There is something interesting about the rotational operator "1". Multiplying a real number with "1" rotates the 1D vector either left or right. Multiplying by 1 an even number of times willl rotate the 1D vector right and will rotate left for an odd number of multiplications. Complex numbers will change both the direction and magnitude of 1D vectors using phasors.
In addition, we can use vectors on a 2D space of 1D vectors through a stereographic projection from the Riemann sphere. I indicated earlier that there was something interesting about the "1" rotation. We are also interested in derivations of "1". It is very `naïve` to represent the imaginary component as the square root of negative one. In quaternions, the components of i, j, and k are not equal to each other, though squaring any one of them will result in "1". If one look at a double or dual complex numbers, we do not see these `naïve` representations, such as the square root of zero or the square root of one. Nevertheless, students have been taught that the square root of negative one is a true exact representation of the imaginary component we called "i". We cannot represent the exactly of the transcendental number pi, instead we use a symbol. Therefore, we will do the same for imaginary components of hypercomplex numbers. The only exception to this rule is their matrix representations.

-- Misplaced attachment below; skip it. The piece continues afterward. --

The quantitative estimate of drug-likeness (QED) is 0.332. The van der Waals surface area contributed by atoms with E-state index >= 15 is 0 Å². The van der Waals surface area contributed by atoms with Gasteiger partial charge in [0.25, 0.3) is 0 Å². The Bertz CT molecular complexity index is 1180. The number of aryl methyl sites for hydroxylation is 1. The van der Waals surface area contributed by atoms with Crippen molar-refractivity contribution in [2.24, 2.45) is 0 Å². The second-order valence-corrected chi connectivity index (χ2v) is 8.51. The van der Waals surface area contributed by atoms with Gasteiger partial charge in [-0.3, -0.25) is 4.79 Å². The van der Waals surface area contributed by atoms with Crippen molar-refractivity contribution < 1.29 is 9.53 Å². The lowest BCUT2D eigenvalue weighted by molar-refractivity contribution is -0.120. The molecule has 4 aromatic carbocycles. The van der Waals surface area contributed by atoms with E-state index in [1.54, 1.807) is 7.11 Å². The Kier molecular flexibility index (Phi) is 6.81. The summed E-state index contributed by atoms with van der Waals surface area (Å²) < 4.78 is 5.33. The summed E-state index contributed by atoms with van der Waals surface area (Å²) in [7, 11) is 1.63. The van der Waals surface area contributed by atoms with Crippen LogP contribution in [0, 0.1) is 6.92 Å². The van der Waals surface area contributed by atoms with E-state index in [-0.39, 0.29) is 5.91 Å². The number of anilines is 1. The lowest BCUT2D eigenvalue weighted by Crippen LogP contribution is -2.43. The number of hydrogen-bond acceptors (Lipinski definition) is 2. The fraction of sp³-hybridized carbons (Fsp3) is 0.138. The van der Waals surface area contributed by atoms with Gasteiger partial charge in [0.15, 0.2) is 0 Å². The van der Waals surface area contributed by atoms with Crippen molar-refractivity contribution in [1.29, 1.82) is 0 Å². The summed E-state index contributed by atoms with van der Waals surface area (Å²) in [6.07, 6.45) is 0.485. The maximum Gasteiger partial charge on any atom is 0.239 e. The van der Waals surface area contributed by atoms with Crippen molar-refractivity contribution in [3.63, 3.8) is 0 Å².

In another situation engineers explore quaternions to eliminate only gimbal lock (ex. satellites and space shuttles). Graphic programmers also use quaternions for eliminating gimbal locks. In abstract algebra, the quaternions are studied en passant only as a nonabelian group. However, little credit is given to the fact that the Pauli Spin Matrices are actually derivations of quaternions. Einstein studied tensors for his unification of General Relativity with ElectroMagnetism, but limited them to 360degree rotation.